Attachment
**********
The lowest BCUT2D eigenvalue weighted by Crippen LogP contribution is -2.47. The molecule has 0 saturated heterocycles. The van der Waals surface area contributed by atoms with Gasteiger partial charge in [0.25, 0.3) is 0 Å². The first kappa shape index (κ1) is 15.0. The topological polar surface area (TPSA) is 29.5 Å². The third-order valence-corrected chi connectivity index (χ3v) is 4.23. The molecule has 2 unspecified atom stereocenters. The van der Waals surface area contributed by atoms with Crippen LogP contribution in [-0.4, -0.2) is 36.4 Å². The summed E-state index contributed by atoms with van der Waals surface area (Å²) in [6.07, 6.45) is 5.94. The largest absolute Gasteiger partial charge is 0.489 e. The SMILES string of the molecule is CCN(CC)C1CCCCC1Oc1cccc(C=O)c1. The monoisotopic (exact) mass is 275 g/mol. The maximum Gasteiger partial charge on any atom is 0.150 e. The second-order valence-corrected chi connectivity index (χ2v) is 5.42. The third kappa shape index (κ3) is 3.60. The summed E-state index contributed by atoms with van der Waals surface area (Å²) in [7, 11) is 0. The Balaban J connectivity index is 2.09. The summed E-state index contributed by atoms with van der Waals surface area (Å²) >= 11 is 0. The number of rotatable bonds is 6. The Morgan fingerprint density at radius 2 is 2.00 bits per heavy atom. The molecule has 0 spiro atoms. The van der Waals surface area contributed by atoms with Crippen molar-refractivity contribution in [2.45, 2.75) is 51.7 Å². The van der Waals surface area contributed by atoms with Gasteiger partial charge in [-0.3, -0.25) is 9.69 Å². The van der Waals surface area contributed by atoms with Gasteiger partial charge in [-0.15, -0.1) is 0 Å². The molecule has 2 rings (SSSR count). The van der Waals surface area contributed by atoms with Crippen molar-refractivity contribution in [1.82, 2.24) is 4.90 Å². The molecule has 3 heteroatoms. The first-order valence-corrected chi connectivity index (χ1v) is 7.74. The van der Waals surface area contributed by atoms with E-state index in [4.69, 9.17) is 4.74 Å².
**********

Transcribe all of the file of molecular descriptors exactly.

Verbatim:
The lowest BCUT2D eigenvalue weighted by Crippen LogP contribution is -2.47. The molecule has 0 saturated heterocycles. The van der Waals surface area contributed by atoms with Gasteiger partial charge in [0.25, 0.3) is 0 Å². The first kappa shape index (κ1) is 15.0. The topological polar surface area (TPSA) is 29.5 Å². The third-order valence-corrected chi connectivity index (χ3v) is 4.23. The molecule has 2 unspecified atom stereocenters. The van der Waals surface area contributed by atoms with Crippen LogP contribution in [-0.4, -0.2) is 36.4 Å². The summed E-state index contributed by atoms with van der Waals surface area (Å²) in [6.07, 6.45) is 5.94. The largest absolute Gasteiger partial charge is 0.489 e. The SMILES string of the molecule is CCN(CC)C1CCCCC1Oc1cccc(C=O)c1. The monoisotopic (exact) mass is 275 g/mol. The maximum Gasteiger partial charge on any atom is 0.150 e. The second-order valence-corrected chi connectivity index (χ2v) is 5.42. The third kappa shape index (κ3) is 3.60. The summed E-state index contributed by atoms with van der Waals surface area (Å²) in [7, 11) is 0. The Balaban J connectivity index is 2.09. The summed E-state index contributed by atoms with van der Waals surface area (Å²) >= 11 is 0. The number of rotatable bonds is 6. The Morgan fingerprint density at radius 2 is 2.00 bits per heavy atom. The molecule has 0 spiro atoms. The van der Waals surface area contributed by atoms with Crippen molar-refractivity contribution in [2.45, 2.75) is 51.7 Å². The van der Waals surface area contributed by atoms with Gasteiger partial charge in [-0.3, -0.25) is 9.69 Å². The van der Waals surface area contributed by atoms with Gasteiger partial charge in [-0.15, -0.1) is 0 Å². The molecule has 2 rings (SSSR count). The van der Waals surface area contributed by atoms with Crippen molar-refractivity contribution in [1.82, 2.24) is 4.90 Å². The molecule has 3 heteroatoms. The first-order valence-corrected chi connectivity index (χ1v) is 7.74. The van der Waals surface area contributed by atoms with E-state index in [4.69, 9.17) is 4.74 Å².